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Quality of Life Research

, Volume 24, Issue 4, pp 951–958 | Cite as

Glycaemic control and quality of life among ethnically diverse Malaysian diabetic patients

  • Aqil Mohammad Daher
  • Syed Ahmad H. AlMashoor
  • Than Winn
Article

Abstract

Purpose

To assess the relationship between glycaemic control and quality of life (QoL) among a sample of Malaysians with type 2 diabetes mellitus.

Methods

This study is a cross-sectional hospital-based study involving 256 patients from three major ethnic groups in Malaysia. Data about QoL were collected with the 18-item Audit of Diabetes Dependent QoL questionnaire. Other data about putative predictors of QoL including personal characteristics and disease-related factors were also collected. Hierarchical multiple linear regression was used to determine factors associated with QoL and to control for confounding variables.

Results

The mean age of participants was 56.79 years. Participants were mostly women, employed and married and had attained secondary education. More than a third of the patients had a disease duration of more than 10 years, and about two-thirds had HbA1c ≥ 6.5 %. Those with desired glycaemic control had poorer QoL than those with less than desired glycaemic control moderated by the use of insulin. Hierarchical multiple linear regression showed that desired glycaemic control (HbA1c), diabetes worry, use of insulin, more than 10 years’ duration of diabetes, neuropathy and retinopathy were associated with poor QoL, whereas being satisfied with waiting time for consultation was associated with better QoL.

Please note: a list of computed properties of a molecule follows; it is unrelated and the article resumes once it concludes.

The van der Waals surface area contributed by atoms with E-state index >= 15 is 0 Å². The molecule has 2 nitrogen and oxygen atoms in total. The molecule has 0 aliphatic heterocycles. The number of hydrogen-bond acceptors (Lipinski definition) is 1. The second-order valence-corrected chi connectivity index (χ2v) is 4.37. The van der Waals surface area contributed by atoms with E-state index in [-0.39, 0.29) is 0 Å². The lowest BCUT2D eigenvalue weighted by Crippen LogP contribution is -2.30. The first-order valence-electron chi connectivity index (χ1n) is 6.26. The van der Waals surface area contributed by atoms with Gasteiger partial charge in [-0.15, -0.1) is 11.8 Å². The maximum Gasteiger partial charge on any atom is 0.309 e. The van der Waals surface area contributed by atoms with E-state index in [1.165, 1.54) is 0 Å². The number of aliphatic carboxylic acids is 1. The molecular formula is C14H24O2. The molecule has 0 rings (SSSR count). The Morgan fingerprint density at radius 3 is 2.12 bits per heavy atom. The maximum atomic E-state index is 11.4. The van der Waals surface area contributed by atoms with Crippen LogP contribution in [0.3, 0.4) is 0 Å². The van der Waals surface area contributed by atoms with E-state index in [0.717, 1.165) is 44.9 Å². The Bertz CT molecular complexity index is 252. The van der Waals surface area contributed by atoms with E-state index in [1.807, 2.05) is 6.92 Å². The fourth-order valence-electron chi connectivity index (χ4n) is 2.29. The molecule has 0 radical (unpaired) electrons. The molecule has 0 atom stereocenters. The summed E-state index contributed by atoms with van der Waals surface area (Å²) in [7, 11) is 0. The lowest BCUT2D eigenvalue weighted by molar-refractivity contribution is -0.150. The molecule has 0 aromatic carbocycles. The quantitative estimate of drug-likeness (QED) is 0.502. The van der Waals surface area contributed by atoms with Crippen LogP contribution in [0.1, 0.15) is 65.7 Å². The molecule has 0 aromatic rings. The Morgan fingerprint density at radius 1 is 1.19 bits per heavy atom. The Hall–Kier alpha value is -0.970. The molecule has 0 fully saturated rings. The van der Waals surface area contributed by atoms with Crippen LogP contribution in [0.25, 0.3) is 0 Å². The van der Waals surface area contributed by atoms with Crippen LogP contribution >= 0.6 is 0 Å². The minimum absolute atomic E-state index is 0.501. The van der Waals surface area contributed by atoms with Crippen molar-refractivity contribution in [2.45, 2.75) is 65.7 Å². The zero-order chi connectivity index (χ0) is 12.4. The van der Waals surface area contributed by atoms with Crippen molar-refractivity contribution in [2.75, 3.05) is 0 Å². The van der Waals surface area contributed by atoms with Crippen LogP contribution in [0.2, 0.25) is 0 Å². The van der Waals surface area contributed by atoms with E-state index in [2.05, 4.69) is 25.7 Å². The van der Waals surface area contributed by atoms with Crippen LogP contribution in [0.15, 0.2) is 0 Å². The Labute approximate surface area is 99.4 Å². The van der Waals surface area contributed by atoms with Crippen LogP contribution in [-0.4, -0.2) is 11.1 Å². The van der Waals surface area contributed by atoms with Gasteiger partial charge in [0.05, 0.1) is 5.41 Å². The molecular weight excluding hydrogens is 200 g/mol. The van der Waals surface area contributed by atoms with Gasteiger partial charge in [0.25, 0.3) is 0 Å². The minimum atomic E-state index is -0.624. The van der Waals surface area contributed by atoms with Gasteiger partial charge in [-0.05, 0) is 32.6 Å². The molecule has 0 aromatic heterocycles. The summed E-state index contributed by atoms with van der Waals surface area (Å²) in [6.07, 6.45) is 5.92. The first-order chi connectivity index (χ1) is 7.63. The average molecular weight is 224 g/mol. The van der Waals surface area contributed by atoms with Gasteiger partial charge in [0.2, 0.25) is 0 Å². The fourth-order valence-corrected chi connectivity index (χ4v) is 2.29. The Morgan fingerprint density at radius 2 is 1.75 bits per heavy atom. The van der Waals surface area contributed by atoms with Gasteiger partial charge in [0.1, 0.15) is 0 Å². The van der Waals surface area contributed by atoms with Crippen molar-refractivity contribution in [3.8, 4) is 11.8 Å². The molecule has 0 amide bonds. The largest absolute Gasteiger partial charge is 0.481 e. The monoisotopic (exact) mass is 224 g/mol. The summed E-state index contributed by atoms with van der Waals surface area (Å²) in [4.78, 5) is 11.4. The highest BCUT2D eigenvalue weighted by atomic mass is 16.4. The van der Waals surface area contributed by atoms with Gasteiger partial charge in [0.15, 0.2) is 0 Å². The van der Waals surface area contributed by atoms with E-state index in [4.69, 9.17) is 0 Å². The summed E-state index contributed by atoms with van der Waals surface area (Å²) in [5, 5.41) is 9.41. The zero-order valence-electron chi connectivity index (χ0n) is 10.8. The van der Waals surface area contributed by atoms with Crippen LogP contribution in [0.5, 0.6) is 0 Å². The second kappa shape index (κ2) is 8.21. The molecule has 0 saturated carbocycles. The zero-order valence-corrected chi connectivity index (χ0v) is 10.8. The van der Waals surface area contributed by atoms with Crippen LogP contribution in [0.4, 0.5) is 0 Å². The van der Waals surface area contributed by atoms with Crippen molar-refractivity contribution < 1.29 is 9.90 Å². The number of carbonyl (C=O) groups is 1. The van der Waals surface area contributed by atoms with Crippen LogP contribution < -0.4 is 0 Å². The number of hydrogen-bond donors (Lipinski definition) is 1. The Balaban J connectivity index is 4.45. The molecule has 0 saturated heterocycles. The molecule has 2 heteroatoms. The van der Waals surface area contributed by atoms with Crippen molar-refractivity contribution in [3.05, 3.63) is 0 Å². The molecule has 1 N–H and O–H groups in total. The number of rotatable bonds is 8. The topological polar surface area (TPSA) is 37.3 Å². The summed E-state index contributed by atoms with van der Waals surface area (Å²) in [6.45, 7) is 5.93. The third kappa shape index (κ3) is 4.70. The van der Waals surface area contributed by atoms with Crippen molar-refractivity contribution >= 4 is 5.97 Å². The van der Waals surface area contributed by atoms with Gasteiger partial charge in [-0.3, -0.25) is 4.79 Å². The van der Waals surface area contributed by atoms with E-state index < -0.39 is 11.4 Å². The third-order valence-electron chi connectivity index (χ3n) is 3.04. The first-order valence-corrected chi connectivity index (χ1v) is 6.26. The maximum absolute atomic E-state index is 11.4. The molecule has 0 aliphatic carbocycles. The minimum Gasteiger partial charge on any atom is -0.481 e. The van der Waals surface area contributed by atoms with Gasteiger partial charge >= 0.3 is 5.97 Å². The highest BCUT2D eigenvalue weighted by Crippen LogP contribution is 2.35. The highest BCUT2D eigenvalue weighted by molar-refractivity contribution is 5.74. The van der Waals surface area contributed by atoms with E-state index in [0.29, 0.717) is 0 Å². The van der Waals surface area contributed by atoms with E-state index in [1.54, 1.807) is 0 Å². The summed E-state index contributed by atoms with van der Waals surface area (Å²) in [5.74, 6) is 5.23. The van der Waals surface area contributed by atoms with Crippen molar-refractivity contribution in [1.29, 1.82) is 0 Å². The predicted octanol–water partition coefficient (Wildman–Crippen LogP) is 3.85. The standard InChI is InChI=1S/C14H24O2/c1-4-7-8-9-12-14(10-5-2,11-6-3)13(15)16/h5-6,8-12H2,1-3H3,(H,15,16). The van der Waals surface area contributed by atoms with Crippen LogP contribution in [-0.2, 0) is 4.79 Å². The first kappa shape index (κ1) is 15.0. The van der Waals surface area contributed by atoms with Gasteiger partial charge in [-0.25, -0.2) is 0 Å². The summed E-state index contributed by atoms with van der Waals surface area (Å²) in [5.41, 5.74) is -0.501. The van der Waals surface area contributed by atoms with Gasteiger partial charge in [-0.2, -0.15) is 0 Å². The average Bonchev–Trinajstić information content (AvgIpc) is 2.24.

Conclusions

The results of this study show that diabetes was associated with negative impact on quality of life. The use of insulin to achieve desired glycaemic control was particularly associated with negative impact on QoL.

Keywords

Quality of life Diabetes mellitus Glycaemic control Malaysian 

Notes

Acknowledgments

The authors wish to extend their thanks to Professor Dr. Clare Bradley from Royal Holloway, University of London for granting us permission to use the ADDQoL-18 via her spin-out company, Health Psychology Research Ltd www.healthpsychologyresearch.com. The authors wish to thank all participants who responded to the questionnaire. The authors wish to express gratitude to the Research Management Institute of the Universiti Teknologi MARA (UiTM) for providing a research Grants (600-RMI/ST/DANA 5/3/Dst (82/2011) that enables researcher to accomplish this humble work as a part of PhD project at UiTM.

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Copyright information

© Springer International Publishing Switzerland 2014

Authors and Affiliations

  • Aqil Mohammad Daher
    • 1
  • Syed Ahmad H. AlMashoor
    • 2
  • Than Winn
    • 3
  1. 1.Department of Community Medicine, Faculty of Medicine and Defence HealthNational Defence University of MalaysiaKuala LumpurMalaysia
  2. 2.Department of Psychiatry, Faculty of MedicineUniversiti Teknologi MARAKuala LumpurMalaysia
  3. 3.Department of Community Medicine, Faculty of MedicineMAHSA UniversityKuala LumpurMalaysia

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